The east Kimberley’s Kija Rangers have recorded the first sighting of a Scaly-tailed possum (Wyulda squamicaudata) within Kija country for over half a century.
The Indigenous ranger group had been undertaking early season prescribed burning, funded by Rangelands NRM through the Australian Government’s National Landcare Program, when they made the exciting discovery.
Working with Kimberley Land Council fire coordinator Richard Whatley and WWF’s Alexander Watson, rangers Imran Paddy, Leon Cherrabun and coordinator Glen Murray, set up camera traps in strategic locations in the Saw Ranges during breaks from burning.
The aim was to capture images of threatened species, such as the Gouldian finch, but the team received a big surprise when in addition to recording Gouldian finches, an elusive Scaly-tailed possum appeared on one of the camera films.
Kija Ranger Coordinator Glen Murray said the sighting, the first in 58 years on Kija country, highlighted the importance of Indigenous land management and strategic early season prescribed burning.
“This is first recorded sighting of a Scaly-tailed possum on Kija country under active ranger management,” Glen said.
“We now have video evidence that this elusive species has returned to the Saw Ranges after half a century of not being seen in the area.
“This is certainly in part due to the improved land management practices, such as early season fire management, conducted and encouraged by the Kija rangers.”
The Kija rangers are part of the Kimberley Land Council facilitated Kimberley Ranger Network, an alliance of ranger groups located all across the Kimberley working on and caring for country. A key aspect of ranger work is early season fire management, which aims to reduce the impact of large wildfires in the late dry season and protects important habitat and cultural sites.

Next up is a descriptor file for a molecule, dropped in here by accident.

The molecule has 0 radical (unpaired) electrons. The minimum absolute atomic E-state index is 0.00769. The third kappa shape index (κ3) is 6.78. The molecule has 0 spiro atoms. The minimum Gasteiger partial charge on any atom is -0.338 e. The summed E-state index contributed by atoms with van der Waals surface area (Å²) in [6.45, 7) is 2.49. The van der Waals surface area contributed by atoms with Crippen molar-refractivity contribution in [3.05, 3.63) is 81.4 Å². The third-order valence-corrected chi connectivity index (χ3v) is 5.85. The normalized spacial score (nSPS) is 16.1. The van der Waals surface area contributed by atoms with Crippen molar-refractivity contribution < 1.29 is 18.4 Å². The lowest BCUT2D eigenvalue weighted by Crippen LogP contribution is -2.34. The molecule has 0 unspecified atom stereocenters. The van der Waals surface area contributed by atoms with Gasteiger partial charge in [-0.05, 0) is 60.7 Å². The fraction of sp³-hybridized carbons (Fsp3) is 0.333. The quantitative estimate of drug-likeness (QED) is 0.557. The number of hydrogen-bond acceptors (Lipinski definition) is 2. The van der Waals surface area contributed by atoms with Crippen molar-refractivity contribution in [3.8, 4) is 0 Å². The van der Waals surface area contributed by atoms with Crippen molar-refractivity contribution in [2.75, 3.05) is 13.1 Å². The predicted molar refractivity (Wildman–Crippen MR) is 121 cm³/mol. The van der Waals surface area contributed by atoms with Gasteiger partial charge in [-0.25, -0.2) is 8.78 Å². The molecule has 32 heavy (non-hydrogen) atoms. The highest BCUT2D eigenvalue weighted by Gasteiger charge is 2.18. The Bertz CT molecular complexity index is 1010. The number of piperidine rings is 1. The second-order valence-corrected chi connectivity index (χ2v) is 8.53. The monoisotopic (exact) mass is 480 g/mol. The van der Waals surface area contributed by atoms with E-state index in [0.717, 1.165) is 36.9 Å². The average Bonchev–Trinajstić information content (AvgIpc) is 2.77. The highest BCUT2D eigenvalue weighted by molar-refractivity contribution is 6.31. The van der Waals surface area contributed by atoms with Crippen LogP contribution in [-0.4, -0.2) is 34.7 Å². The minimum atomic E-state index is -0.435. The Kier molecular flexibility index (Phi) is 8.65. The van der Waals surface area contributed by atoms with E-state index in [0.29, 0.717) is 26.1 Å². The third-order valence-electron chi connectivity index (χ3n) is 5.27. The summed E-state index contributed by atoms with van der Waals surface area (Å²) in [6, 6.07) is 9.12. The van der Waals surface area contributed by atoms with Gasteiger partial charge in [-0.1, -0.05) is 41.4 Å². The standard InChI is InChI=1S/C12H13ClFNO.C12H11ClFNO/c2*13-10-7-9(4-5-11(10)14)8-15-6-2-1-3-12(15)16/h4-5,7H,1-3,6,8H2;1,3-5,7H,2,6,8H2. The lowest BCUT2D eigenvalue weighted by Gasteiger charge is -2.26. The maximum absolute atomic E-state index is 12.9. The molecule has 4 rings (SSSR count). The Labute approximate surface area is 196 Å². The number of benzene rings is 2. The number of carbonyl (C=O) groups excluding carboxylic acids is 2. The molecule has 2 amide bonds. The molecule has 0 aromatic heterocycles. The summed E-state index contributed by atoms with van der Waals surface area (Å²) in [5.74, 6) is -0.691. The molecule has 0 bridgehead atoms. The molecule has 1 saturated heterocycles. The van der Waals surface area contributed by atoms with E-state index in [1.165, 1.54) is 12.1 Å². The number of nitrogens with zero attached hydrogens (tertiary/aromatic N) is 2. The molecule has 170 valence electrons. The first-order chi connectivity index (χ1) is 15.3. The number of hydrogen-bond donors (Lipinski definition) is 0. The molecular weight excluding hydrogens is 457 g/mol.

Glen said strategic fire management, based on traditional Aboriginal methods, had been a major focus for the year, with the ranger team working to build a complex fire history, with a varying degree of young and old as well as early and late burning history.
“Good prescribed burning creates more mixed fire ages at the end of the dry season, which then protects vegetation and wildlife, as well as cultural sites and values,” he said.
“The country is burnt via on-ground and aerial operations to install a mosaic of fire breaks and diversity in fuel loads. This prevents the extent and intensity of late dry season bush fires, which can be hugely destructive and can wipe out important habitat.”
“The rangers have also been working closely with neighbouring pastoral properties to manage fire to protect people, infrastructure and improve pastoral sustainability.”
Indigenous NRM delivers employment and empowers Indigenous skills and futures.
“Traditional Owner ranger teams conduct a range of activities to protect cultural and biodiversity values,” Glen said.
For more information about Indigenous fire management and Rangelands NRM visit www.klc.org.au or www.rangelandswa.com.au